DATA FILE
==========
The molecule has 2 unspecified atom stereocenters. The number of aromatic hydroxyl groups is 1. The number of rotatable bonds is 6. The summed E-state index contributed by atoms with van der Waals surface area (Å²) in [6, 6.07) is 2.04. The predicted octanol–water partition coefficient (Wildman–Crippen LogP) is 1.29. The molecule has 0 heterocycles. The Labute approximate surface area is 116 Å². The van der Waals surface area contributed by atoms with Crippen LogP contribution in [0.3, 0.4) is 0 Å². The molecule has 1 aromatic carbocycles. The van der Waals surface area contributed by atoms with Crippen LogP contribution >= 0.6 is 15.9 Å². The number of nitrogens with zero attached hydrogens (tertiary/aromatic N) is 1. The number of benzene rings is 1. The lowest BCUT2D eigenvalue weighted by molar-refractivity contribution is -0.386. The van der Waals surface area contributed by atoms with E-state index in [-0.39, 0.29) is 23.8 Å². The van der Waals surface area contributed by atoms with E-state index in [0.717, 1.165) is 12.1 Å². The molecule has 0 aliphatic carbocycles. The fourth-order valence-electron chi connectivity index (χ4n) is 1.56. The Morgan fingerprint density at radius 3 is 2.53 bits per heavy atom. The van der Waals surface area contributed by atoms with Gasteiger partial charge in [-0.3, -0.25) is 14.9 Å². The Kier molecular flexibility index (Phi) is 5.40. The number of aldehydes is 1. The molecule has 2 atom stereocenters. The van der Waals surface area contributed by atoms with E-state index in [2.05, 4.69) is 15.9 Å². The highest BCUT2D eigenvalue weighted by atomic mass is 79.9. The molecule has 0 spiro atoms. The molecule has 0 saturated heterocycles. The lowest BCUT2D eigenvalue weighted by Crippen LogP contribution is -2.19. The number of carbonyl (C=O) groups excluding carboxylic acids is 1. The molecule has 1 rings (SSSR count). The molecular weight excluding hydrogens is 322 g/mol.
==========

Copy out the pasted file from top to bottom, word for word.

The molecule has 2 unspecified atom stereocenters. The number of aromatic hydroxyl groups is 1. The number of rotatable bonds is 6. The summed E-state index contributed by atoms with van der Waals surface area (Å²) in [6, 6.07) is 2.04. The predicted octanol–water partition coefficient (Wildman–Crippen LogP) is 1.29. The molecule has 0 heterocycles. The Labute approximate surface area is 116 Å². The van der Waals surface area contributed by atoms with Crippen LogP contribution in [0.3, 0.4) is 0 Å². The molecule has 1 aromatic carbocycles. The van der Waals surface area contributed by atoms with Crippen LogP contribution >= 0.6 is 15.9 Å². The number of nitrogens with zero attached hydrogens (tertiary/aromatic N) is 1. The number of benzene rings is 1. The lowest BCUT2D eigenvalue weighted by molar-refractivity contribution is -0.386. The van der Waals surface area contributed by atoms with E-state index in [-0.39, 0.29) is 23.8 Å². The van der Waals surface area contributed by atoms with E-state index in [0.717, 1.165) is 12.1 Å². The molecule has 0 aliphatic carbocycles. The fourth-order valence-electron chi connectivity index (χ4n) is 1.56. The Morgan fingerprint density at radius 3 is 2.53 bits per heavy atom. The van der Waals surface area contributed by atoms with Gasteiger partial charge in [-0.3, -0.25) is 14.9 Å². The Kier molecular flexibility index (Phi) is 5.40. The number of aldehydes is 1. The molecule has 2 atom stereocenters. The van der Waals surface area contributed by atoms with E-state index in [2.05, 4.69) is 15.9 Å². The highest BCUT2D eigenvalue weighted by atomic mass is 79.9. The molecule has 0 spiro atoms. The molecule has 0 saturated heterocycles. The lowest BCUT2D eigenvalue weighted by Crippen LogP contribution is -2.19. The number of carbonyl (C=O) groups excluding carboxylic acids is 1. The molecule has 1 rings (SSSR count). The molecular weight excluding hydrogens is 322 g/mol.